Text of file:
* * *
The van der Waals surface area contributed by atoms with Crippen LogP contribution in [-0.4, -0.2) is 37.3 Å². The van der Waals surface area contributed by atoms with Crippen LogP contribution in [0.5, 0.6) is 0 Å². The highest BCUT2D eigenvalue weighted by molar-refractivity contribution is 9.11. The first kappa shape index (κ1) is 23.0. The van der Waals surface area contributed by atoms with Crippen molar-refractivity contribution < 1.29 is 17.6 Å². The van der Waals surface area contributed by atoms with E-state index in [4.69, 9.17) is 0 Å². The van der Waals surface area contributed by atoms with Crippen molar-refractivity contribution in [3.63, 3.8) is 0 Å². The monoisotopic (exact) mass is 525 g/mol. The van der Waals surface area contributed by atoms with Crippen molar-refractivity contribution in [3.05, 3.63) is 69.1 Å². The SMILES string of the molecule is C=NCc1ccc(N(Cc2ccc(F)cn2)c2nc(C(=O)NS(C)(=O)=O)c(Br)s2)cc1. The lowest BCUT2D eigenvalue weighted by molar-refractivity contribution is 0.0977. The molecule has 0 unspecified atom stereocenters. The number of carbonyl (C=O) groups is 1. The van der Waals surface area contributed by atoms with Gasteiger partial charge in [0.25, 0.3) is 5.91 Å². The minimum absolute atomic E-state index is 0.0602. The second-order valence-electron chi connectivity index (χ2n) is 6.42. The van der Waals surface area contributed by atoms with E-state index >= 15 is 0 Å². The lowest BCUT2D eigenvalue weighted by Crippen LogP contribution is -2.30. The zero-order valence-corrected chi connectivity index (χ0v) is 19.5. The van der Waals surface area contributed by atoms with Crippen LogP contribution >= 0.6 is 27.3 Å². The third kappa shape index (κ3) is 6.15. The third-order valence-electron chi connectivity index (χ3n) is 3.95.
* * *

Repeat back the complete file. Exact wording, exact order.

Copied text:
The van der Waals surface area contributed by atoms with Crippen LogP contribution in [-0.4, -0.2) is 37.3 Å². The van der Waals surface area contributed by atoms with Crippen LogP contribution in [0.5, 0.6) is 0 Å². The highest BCUT2D eigenvalue weighted by molar-refractivity contribution is 9.11. The first kappa shape index (κ1) is 23.0. The van der Waals surface area contributed by atoms with Crippen molar-refractivity contribution < 1.29 is 17.6 Å². The van der Waals surface area contributed by atoms with E-state index in [4.69, 9.17) is 0 Å². The van der Waals surface area contributed by atoms with Crippen molar-refractivity contribution in [3.63, 3.8) is 0 Å². The monoisotopic (exact) mass is 525 g/mol. The van der Waals surface area contributed by atoms with Crippen molar-refractivity contribution in [3.05, 3.63) is 69.1 Å². The SMILES string of the molecule is C=NCc1ccc(N(Cc2ccc(F)cn2)c2nc(C(=O)NS(C)(=O)=O)c(Br)s2)cc1. The lowest BCUT2D eigenvalue weighted by molar-refractivity contribution is 0.0977. The molecule has 0 unspecified atom stereocenters. The number of carbonyl (C=O) groups is 1. The van der Waals surface area contributed by atoms with Gasteiger partial charge in [0.25, 0.3) is 5.91 Å². The minimum absolute atomic E-state index is 0.0602. The second-order valence-electron chi connectivity index (χ2n) is 6.42. The van der Waals surface area contributed by atoms with E-state index >= 15 is 0 Å². The lowest BCUT2D eigenvalue weighted by Crippen LogP contribution is -2.30. The zero-order valence-corrected chi connectivity index (χ0v) is 19.5. The van der Waals surface area contributed by atoms with Crippen LogP contribution >= 0.6 is 27.3 Å². The third kappa shape index (κ3) is 6.15. The third-order valence-electron chi connectivity index (χ3n) is 3.95.